Senate tax bill has votes to pass

Senate Republicans have locked down the votes they need to pass their tax bill. The necessary votes were secured when Sens. Jeff Flake, Ron Johnson, and Susan Collins announced their support. Reportedly, only Sen. Bob Corker is a “no.”

This means there are 51 votes for the measure. Mike Pence won’t have to break a tie.

It’s important to remember that this tax bill is tax reform, not a tax cut per se for individuals and families. The corporate tax rate is cut significantly (from its outrageous current level of 35 percent to 20 percent), which should mean higher wages. In addition, tax rates for families and individuals are cut until 2025.

However, because the bill affects some important tax deductions, there will be losers and winners among ordinary taxpayers. Of course, if the tax bill stimulates enough growth, most losers should turn into winners.

It is the reformist nature of the legislation that helped persuade Susan Collins to support it. She said:

I don’t think there is a single American who thinks that our current tax code is fair, simple, or promotes economic growth. We need a tax system that will boost the economy, help the middle class, and encourage small businesses to grow and create jobs. If we stimulate the economy through tax reform, we can significantly increase federal revenues while boosting Americans’ take-home pay.

However, Collins demanded and received concessions in exchange for her support. The Senate tax bill will include her SALT amendment which allows taxpayers to deduct up to $10,000 for state and local property taxes, as well as a similar amendment on deducting property taxes.

The Senate bill also will include Collins’ amendment to reduce the threshold for deducting medical expenses, which helps people with high medical costs, particularly seniors and people with chronic conditions. Collins says that 8.8 million Americans use this deduction, half with incomes of $50,000 or less. And Collins received assurances that no reduction in Medicare will be triggered by tax bill.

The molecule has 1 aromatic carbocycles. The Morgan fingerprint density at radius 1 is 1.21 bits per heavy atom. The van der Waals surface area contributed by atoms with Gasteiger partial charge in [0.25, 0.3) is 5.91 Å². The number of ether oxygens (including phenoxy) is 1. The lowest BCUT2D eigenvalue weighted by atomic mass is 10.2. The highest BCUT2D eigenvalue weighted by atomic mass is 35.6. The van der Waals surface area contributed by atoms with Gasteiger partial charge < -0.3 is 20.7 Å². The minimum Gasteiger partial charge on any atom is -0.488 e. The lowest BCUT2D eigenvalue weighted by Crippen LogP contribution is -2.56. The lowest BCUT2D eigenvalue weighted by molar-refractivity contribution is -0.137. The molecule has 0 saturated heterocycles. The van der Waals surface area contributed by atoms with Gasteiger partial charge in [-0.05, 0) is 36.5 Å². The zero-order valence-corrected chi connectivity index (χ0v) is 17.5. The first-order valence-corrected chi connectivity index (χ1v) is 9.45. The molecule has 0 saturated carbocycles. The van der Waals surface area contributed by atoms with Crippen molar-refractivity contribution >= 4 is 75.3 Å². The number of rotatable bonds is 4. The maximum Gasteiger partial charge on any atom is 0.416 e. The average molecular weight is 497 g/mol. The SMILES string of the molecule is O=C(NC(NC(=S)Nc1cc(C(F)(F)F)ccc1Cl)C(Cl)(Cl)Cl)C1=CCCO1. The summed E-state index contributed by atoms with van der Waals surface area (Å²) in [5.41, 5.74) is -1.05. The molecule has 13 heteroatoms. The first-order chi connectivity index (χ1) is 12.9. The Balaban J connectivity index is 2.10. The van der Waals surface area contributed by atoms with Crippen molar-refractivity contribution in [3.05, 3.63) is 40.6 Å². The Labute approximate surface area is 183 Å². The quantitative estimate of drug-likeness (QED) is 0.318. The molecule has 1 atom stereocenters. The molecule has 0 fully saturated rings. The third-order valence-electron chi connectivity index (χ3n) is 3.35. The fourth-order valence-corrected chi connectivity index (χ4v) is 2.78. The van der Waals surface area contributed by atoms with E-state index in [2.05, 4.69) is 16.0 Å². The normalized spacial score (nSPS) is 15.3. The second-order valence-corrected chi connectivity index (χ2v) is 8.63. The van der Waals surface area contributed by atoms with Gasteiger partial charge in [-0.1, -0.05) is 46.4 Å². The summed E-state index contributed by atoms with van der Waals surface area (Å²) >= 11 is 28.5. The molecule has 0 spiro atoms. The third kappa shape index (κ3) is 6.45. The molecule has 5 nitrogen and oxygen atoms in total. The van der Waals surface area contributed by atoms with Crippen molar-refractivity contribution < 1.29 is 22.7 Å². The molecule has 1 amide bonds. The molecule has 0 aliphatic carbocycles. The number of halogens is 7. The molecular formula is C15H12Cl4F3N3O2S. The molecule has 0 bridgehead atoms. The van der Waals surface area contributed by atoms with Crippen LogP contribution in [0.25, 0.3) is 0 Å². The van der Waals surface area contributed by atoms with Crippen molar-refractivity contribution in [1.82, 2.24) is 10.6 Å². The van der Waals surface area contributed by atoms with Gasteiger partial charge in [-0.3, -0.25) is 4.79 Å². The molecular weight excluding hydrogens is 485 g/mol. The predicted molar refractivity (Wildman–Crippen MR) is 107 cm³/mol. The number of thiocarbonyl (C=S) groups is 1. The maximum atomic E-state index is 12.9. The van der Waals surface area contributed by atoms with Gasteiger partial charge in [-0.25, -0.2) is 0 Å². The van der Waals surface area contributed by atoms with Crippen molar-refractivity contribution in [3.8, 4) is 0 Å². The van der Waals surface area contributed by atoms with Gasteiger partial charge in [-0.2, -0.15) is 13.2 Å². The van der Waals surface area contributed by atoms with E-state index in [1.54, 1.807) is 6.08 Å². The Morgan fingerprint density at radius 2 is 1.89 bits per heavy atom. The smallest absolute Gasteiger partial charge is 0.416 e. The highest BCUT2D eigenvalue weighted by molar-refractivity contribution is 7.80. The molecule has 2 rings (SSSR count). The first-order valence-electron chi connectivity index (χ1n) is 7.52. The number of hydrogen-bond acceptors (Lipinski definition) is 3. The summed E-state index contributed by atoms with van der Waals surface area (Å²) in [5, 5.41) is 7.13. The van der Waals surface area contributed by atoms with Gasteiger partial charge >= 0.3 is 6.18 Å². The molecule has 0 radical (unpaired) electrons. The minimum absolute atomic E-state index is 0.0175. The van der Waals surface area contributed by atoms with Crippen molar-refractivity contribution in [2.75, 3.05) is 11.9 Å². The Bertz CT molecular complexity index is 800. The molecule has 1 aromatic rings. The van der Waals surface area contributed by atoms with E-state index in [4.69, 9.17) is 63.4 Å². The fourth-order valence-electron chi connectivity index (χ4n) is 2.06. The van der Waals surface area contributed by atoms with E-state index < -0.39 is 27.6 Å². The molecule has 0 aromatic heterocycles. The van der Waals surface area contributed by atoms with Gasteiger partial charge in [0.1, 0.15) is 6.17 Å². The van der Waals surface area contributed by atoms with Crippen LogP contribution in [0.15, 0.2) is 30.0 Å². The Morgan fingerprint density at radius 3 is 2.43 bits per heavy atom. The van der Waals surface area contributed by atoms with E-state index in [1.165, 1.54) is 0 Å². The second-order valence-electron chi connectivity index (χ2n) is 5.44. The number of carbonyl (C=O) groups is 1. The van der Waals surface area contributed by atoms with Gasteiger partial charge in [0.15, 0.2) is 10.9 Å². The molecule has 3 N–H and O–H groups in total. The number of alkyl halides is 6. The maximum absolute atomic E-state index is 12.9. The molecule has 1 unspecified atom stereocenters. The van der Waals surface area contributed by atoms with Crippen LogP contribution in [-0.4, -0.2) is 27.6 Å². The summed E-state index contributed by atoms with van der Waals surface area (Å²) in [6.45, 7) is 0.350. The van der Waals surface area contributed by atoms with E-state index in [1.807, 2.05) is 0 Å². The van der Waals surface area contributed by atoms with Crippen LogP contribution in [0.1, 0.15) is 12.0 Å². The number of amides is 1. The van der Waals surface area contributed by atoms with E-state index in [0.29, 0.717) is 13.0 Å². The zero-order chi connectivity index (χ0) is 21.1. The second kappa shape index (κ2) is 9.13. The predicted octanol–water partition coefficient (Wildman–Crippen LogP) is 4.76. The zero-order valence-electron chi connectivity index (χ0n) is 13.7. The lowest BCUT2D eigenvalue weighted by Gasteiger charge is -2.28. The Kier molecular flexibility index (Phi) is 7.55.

Finally, Collins secured a commitment from Majority Leader McConnell to support the Alexander-Murray bill. It would prop up Obamacare to some degree by funding a key health insurance subsidy program and providing states flexibility to skirt some requirements of the health care law.

Some of the concessions to Collins seem like good policy, others seem dubious. In any case, I would say Collins got a lot in exchange for a vote that, as things turned out, the GOP apparently doesn’t need.

The Senate bill differs materially from the version of tax reform passed by the House. Ironing out the differences in conference and formulating a compromise that can pass in both chambers may prove difficult. For example, some of Sen. Collins’ provisions may not sit well with certain House conservatives. Fortunately, as noted, Collins’ is the 51st Senate vote.

It’s no scoop that Republican lawmakers feel intense pressure to pass tax reform and that the Trump administration likewise feels intense pressure to see it pass. That’s why both chambers have passed a version, and why the difficulties of reconciling the two versions likely will be overcome.

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